Dan Roberts, in his Sunday afternoon broadcasts of RhythmRunningRiver, will match your poems with the beat of world music, until everyone has been heard at least once in successive broadcasts. Last year's Celebration delivered the voices of 63 poets.

So, write during April, send a recording in May for broadcast in June. The submission window will be open from the 1st to the 20th of May.

April is National Poetry Month. Pursue your Muse! For more information, hear RhythmRunningRiver at this Sunday at 3 pm, or email me,

For tech advice, Get a friend to help.

It's as easy as sending a photo by email, really! Get a friend to help.

Gordon Black


* * *


To the Editor:

As many of our supporters know, Hospice of Ukiah operates a large, diverse Thrift Store at 401 So. State Street. It is the only truly “charity” thrift in the area — all of the profits stay in our community, providing resources for our free Hospice and Palliative Care Services.

COVID has affected these profits as sales have dropped and donations have increased due to people using COVID time to clean out the closets and garages. We love the gently used, saleable items, but COVID has also discouraged the wonderful group of Volunteers who used to help us accept, price, sort and display them. We have had to rely on paid staff and they are overwhelmed daily.

Restrictions are lifting, and while we still encourage masking in our store, we are seeking volunteers. Volunteering has many benefits, not just the “feel good” knowledge you are contributing to the care of your neighbors, but the mood enhancers of meeting new people and working in a friendly, interesting and caring atmosphere. If you have a few hours in your week and are inspired to “give back” or “pay it forward”, then give us a call at (707) 462-4038. Oh, and regular volunteers get a 25 percent discount on all the fascinating and useful donations.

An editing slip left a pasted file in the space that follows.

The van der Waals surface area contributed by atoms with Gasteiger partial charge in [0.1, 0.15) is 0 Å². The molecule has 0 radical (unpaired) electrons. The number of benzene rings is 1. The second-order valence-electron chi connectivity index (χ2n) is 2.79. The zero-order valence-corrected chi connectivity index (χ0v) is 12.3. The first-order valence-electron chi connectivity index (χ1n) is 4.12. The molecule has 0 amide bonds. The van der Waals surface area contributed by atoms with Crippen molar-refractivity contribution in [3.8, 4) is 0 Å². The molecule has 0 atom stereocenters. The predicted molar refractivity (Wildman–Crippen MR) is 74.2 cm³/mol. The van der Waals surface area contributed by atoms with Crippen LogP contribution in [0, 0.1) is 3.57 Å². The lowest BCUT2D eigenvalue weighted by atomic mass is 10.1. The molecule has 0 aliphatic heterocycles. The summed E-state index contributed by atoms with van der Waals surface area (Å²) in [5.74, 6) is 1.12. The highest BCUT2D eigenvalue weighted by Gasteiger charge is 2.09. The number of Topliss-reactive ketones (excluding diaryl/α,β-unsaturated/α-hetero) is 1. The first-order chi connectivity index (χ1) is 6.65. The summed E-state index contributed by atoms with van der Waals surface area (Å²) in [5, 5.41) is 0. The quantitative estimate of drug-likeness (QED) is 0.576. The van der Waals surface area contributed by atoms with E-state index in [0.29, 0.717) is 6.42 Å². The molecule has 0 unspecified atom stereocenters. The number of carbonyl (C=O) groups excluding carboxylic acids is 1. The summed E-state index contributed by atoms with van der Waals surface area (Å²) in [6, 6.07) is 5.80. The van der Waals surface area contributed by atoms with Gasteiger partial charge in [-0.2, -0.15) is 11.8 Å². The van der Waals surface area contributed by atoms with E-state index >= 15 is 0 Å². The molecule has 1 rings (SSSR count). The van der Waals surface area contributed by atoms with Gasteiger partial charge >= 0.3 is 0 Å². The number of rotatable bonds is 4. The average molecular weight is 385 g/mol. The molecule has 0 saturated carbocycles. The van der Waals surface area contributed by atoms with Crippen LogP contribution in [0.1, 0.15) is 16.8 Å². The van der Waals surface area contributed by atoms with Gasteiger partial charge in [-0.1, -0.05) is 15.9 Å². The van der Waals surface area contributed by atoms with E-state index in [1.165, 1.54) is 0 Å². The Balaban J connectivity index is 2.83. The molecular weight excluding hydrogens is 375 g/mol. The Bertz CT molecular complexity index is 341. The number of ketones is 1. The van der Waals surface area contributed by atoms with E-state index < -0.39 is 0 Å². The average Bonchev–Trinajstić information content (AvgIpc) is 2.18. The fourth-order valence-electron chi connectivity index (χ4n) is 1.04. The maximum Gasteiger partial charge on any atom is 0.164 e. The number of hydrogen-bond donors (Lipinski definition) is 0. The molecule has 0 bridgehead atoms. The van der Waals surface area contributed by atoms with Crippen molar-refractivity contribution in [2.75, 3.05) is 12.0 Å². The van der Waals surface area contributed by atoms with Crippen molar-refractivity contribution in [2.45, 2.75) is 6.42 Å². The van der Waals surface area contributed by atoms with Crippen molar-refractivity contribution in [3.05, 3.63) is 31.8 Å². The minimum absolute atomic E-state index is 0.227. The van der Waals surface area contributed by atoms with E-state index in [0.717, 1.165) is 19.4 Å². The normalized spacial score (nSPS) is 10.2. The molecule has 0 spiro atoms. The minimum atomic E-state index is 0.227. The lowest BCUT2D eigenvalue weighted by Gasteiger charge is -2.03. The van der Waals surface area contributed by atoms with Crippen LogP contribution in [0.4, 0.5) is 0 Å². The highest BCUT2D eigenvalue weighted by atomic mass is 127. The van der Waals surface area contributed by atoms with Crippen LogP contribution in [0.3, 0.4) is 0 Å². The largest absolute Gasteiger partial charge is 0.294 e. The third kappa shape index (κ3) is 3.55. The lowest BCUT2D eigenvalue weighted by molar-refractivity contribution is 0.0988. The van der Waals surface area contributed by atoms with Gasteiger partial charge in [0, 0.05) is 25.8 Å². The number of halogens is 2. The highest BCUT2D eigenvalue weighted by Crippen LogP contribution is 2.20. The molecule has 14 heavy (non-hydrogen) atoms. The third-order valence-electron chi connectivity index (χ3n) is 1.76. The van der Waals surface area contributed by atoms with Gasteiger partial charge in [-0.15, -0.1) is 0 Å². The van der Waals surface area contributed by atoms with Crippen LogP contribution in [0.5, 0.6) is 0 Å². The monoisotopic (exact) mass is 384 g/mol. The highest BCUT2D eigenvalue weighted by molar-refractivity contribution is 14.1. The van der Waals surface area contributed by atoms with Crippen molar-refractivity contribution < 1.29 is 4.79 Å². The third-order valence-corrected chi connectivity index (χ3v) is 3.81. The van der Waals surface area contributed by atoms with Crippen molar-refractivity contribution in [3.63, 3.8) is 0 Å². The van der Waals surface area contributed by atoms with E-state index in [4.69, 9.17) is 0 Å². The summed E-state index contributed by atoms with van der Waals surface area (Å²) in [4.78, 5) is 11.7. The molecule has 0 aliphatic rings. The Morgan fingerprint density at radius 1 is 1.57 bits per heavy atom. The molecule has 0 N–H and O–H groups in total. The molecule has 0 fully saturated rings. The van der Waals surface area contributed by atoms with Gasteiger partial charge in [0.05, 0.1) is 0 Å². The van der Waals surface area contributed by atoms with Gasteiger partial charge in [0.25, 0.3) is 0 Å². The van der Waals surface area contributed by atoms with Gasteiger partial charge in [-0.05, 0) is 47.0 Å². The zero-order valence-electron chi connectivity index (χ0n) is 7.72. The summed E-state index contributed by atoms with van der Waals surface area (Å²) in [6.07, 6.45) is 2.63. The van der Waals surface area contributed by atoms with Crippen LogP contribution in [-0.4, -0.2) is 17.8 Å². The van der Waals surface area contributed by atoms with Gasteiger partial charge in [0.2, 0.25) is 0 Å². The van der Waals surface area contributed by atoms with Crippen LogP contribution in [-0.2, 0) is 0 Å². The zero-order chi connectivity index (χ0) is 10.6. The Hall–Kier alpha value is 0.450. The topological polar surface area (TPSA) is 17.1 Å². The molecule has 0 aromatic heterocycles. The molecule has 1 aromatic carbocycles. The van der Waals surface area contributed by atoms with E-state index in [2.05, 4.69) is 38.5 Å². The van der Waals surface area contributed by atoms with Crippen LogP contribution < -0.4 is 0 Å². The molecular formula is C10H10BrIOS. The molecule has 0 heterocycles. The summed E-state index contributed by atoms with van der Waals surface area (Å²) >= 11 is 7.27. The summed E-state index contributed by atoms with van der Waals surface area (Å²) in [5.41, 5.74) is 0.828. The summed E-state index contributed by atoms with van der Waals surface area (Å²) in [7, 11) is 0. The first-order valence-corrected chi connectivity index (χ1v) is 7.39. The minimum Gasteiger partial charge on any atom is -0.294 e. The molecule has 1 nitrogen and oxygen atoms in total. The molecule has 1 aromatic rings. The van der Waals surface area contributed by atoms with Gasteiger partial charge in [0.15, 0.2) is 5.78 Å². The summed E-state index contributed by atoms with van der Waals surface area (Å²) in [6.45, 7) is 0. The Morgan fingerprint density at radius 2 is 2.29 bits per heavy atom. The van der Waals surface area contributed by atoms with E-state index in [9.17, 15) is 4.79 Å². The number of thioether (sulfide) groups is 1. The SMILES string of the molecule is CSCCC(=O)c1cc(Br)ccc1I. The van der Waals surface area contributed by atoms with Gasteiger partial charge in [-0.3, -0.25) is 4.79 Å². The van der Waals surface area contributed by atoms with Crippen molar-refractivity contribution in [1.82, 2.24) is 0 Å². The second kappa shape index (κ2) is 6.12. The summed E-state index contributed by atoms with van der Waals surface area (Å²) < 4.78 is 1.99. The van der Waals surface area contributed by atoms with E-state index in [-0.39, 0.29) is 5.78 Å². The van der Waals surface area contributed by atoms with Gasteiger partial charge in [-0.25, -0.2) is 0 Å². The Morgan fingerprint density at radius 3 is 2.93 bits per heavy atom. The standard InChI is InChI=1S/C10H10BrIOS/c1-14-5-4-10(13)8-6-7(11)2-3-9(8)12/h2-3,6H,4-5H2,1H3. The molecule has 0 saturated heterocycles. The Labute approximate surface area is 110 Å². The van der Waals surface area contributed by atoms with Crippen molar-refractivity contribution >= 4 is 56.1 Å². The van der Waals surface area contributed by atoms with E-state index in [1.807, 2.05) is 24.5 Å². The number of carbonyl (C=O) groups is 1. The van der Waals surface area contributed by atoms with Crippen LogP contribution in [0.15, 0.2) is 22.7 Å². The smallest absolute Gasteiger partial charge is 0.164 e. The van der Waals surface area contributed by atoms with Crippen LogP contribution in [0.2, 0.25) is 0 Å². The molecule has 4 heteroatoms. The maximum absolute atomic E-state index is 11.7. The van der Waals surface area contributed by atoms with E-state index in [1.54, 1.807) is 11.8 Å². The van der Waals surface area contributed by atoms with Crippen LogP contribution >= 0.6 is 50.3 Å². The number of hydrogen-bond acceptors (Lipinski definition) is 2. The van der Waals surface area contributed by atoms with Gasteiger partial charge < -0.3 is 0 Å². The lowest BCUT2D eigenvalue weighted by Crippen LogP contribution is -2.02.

Janet Denninger, Administrator, Hospice of Ukiah, Inc.


* * *



Author Todd Hooper writes that we can reduce dependence on oil by increasing the amount we produce.

But as long as we depend on oil, we’ll have price shocks. Global commodities are subject to hiccups in supply and demand. They’re traded on Wall Street, which profits from the price volatility we’re seeing now. A few speculators are getting very rich at our expense. This is how the system is designed to work.

If we truly want cheap energy that isn’t subject to price volatility or susceptible to weaponization by corrupt nations like Russia, the answer is obvious: Replace fossil fuels with energy resources using fuels that can’t be commodified, like the sun and wind.

A big, practical step toward price stability and true energy independence would be to put an annually escalating national tax on fossil fuels. Return all revenue to individuals in equal shares. Start the tax low, but raise it meaningfully every year, to give everyone a reasonable time horizon to phase into new energy sources.

The return of the revenue from the carbon tax would protect consumers from any tax costs the fossil fuel companies try to pass along. Meanwhile, businesses would rapidly innovate to squeeze fossil fuels out of their supply chains. As demand for fossil fuels drops, so will both price volatility and prices themselves.